Some imagine migration involving the sale of sex as fundamentally different, because they view sex as intrinsic to the self and ruined by money. Others view sex as yet another human activity engaged in for all kinds of reasons. What is not realistic is to insist that all migrants who sell sex be either completely forced or completely free. Many of these migrants object to being pigeonholed as passive victims – a poster brothel-workers made in Chiang Mai, Thailand, lists how rescue operations do harm. This is not to say that the situation is fair or that no one suffers, but rather that rescuers often don’t understand.
If, as many Guardian commentators declare, you believe a British woman may prefer selling sex to her other options, then you must allow that possibility to people of other nationalities, whether they are living outside their birth countries or not. Anything else is colonialism. It’s similarly patronising to declare that they were always forced to migrate, as though they had no will, preference or ability to plan a new life.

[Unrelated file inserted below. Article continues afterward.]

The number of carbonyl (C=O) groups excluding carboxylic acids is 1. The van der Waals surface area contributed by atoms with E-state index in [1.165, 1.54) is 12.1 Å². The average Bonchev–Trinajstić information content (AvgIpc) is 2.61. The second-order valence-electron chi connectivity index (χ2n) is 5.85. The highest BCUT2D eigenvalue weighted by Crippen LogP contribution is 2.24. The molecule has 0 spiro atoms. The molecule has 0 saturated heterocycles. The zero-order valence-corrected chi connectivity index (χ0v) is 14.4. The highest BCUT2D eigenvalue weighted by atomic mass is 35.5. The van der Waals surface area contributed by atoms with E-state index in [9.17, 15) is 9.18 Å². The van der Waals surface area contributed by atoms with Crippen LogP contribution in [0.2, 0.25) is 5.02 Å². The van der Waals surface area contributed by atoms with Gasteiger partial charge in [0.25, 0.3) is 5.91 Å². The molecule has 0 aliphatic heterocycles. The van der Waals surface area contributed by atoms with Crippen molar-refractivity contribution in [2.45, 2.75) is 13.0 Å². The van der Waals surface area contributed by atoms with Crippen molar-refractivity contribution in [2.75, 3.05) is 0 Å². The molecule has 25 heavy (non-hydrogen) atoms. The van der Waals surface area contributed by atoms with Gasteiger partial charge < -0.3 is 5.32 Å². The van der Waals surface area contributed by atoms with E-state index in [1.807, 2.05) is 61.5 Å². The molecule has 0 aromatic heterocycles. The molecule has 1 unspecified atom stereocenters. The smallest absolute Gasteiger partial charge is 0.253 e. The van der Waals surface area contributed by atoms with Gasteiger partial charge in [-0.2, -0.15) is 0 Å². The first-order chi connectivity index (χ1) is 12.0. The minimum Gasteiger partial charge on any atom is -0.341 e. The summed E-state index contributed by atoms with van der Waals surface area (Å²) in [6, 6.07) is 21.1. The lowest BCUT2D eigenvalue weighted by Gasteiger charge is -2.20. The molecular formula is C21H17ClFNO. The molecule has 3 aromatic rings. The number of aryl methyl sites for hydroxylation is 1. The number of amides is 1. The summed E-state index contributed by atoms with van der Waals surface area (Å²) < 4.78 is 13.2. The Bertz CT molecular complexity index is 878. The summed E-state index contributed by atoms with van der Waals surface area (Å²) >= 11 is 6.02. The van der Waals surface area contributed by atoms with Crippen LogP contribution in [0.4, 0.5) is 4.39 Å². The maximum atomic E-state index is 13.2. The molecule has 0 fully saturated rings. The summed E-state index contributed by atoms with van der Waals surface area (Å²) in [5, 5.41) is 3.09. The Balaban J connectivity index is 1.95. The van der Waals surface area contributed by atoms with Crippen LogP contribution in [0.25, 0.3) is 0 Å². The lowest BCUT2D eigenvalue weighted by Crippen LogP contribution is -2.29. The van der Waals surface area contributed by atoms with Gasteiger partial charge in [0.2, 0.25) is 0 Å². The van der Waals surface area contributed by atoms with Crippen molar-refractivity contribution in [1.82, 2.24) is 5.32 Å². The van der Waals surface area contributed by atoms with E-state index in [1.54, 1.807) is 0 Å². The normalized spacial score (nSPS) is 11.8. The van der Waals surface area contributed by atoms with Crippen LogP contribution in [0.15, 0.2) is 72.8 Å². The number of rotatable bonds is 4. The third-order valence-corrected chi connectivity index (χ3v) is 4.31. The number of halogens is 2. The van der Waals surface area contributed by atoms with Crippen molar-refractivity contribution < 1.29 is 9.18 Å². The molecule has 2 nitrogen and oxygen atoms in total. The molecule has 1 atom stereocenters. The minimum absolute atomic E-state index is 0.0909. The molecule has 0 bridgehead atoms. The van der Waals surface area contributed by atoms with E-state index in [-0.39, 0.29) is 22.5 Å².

The problem for the government proposal to criminalise the buying of sex from those “controlled for gain” (whether migrants or UK citizens) is how to define control – another word with slippery meanings that don’t jibe with relationships that may involve feelings of affection and obligation as well as coercion and deception. Clients of sex workers may demand that prosecutors prove the unprovable: that migrants were unambiguously exploited against their will and wish instantly to be deported – or, as the government will put it, returned to their families and homes.
The underground nature of so much migration promotes all kinds of exploitation. But these networks have always existed. It’s only with the current hyper-anxiety about the sex industry that the entrepreneurial side of crossing borders is attacked en masse, as though a new evil race were trying to take over the civilised world.
It shouldn’t be so difficult to maintain two ideas at the same time: some people prefer selling sex to their other options, no matter where they were born, while some other people find it unbearable. Some migrants get a raw deal from intermediaries or do not want to migrate at all, while other migrants get more or less what they want by paying people to help them. The greater issue is the near-impossibility of getting legal permits and visas based on informal-sector work. If that problem were ameliorated, those who don’t want to sell sex could move into other jobs, and those who do would not be worried about police persecution – or, indeed, being rescued when they don’t want to be.